In this series of articles for, we will review four key scenarios of when player-generated bullying occurs and provide you with simple tips for preventing and correcting bullying behavior.  Many times it can be easily remedied with proper adult intervention and guidance.  As the principal of my son’s school recently relayed to me when we were discussing a possible bullying situation, “If us adults can alter the child’s perspective, get him or her to see it from the “victim’s eyes” and gain some empathy, we can turn this into a growth experience for all.  Wise words.
First Scenario – Strong Players bullying weak players
This is one of the most dangerous bullying situations because of the “perceived power”.  The strong players have all power, all backing and support, and their targets feel all too helpless.  It can easily escalate beyond the control of the children. Also, don’t fool yourself, this happens at all ages.  Even the very young children are capable of exerting power of the weak.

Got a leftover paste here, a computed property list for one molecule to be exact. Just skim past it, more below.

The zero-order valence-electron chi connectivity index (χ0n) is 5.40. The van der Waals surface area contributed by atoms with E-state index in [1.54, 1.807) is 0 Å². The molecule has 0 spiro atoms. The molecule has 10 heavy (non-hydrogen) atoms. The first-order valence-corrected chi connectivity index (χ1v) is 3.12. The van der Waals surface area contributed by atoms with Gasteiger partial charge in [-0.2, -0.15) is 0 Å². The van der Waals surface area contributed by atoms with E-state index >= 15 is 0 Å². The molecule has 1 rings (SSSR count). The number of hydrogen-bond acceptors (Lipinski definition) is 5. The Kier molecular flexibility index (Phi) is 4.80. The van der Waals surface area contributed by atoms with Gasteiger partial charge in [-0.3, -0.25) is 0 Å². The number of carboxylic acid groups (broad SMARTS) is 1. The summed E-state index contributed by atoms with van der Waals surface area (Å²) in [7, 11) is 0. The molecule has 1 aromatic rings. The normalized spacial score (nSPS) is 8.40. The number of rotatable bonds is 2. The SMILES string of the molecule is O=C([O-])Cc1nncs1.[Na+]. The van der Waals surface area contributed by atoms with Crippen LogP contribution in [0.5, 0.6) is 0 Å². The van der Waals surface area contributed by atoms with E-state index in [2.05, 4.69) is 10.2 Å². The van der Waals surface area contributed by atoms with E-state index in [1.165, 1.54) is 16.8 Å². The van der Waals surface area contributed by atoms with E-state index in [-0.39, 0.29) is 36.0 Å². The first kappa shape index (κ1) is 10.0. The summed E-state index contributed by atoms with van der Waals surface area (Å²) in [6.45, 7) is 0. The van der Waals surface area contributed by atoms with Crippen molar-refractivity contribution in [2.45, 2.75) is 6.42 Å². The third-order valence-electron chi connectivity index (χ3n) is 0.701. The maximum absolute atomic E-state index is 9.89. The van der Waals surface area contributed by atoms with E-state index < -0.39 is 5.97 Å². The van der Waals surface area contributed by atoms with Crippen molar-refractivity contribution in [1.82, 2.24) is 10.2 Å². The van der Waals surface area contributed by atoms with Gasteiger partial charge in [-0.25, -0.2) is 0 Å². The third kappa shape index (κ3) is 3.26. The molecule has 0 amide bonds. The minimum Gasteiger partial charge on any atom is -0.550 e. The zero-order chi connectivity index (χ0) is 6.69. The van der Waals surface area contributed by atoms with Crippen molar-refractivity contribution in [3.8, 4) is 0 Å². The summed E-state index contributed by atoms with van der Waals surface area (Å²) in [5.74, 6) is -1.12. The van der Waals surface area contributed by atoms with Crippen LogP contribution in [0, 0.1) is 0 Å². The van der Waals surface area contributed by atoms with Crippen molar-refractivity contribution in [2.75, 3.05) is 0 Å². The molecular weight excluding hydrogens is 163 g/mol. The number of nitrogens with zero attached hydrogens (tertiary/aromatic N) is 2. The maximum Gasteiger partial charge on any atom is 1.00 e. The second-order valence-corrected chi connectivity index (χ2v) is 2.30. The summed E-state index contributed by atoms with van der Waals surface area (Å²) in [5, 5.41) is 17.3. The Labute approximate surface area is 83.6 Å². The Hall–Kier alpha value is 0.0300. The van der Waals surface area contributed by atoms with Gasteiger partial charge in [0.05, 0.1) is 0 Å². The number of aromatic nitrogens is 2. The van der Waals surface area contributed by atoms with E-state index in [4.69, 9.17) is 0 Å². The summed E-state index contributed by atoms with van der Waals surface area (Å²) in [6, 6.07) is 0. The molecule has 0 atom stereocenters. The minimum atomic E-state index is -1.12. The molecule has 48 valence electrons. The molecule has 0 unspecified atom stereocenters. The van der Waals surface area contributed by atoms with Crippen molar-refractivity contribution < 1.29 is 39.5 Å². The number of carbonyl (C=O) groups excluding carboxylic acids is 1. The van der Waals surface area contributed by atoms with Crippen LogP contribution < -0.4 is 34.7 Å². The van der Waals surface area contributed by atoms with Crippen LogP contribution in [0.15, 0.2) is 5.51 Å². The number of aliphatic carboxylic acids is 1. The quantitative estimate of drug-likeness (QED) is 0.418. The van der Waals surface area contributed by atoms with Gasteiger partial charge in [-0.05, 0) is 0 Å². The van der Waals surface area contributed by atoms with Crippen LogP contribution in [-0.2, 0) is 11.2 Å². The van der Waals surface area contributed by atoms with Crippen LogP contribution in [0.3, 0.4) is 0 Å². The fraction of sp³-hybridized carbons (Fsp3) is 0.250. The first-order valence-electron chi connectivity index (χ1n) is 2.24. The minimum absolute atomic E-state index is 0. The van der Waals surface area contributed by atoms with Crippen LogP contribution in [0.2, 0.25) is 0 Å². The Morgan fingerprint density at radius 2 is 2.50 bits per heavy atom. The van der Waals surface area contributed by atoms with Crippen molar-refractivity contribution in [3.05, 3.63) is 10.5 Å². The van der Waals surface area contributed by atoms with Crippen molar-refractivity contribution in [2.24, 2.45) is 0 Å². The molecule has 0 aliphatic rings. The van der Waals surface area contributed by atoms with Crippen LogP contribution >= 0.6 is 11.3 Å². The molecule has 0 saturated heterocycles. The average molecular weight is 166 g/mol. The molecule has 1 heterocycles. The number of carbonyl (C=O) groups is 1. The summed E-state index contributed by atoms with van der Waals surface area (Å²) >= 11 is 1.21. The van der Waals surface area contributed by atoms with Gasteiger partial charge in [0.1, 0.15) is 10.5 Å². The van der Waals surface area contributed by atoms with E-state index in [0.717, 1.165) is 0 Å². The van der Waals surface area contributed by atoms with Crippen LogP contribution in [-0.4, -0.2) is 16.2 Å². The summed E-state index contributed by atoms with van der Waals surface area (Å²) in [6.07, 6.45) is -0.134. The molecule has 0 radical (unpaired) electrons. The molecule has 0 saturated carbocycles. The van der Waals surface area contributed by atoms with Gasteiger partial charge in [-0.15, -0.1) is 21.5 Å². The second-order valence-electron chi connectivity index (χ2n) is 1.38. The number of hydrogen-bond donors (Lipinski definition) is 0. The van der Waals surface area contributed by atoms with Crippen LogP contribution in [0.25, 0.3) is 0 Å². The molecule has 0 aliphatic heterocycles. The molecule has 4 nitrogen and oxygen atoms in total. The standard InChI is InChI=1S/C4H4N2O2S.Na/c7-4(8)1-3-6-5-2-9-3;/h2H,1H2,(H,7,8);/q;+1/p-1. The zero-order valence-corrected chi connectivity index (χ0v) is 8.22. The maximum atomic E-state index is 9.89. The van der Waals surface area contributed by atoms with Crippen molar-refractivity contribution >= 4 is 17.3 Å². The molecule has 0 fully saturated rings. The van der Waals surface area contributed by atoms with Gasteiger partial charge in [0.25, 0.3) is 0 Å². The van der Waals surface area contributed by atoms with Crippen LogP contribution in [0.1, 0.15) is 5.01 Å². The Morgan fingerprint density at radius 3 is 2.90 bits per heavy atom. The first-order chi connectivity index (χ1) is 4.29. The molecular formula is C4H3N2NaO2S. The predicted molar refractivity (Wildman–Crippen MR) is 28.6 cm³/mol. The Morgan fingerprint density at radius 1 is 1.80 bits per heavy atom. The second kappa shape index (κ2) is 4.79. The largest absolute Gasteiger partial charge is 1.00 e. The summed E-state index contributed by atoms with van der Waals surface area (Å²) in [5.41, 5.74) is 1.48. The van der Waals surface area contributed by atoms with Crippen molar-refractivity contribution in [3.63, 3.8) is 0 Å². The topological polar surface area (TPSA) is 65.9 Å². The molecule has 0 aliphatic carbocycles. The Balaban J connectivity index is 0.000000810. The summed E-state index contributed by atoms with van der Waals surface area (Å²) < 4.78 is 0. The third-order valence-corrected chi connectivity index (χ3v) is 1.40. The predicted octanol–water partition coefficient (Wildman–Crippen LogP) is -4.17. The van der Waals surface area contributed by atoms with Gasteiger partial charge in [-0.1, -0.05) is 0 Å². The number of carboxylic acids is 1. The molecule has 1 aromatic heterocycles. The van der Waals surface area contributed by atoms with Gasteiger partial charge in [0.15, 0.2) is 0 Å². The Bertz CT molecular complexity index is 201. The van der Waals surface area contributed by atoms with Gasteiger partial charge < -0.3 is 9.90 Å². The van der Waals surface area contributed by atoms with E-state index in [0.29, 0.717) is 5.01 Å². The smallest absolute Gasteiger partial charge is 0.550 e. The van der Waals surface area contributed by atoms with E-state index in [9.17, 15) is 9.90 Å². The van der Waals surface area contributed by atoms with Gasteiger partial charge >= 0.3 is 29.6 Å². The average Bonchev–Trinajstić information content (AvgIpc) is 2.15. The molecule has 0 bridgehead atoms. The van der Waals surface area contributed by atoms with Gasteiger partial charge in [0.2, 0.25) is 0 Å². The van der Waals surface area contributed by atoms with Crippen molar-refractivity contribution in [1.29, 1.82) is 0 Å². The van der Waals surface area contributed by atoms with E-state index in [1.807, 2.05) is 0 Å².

Typically, this comes from the larger, more athletic children at the young ages.  They exert their power on the field of play, gaining an advantage over the smaller, less adept children.  If it is perpetuated by us adults, they will begin to see their position of power and will exert it.
Usually, we see it manifest in typical displays of strength – wrestling, throwing items, punting other’s soccer balls, taking their snacks.  They mean no real harm, but are exploring their own warrior strength.  They are developing a pecking order.  You will also see it exerted verbally through nicknames, comments regarding lack of strength or skill, or physical expressions of disgust when weaker players make mistakes.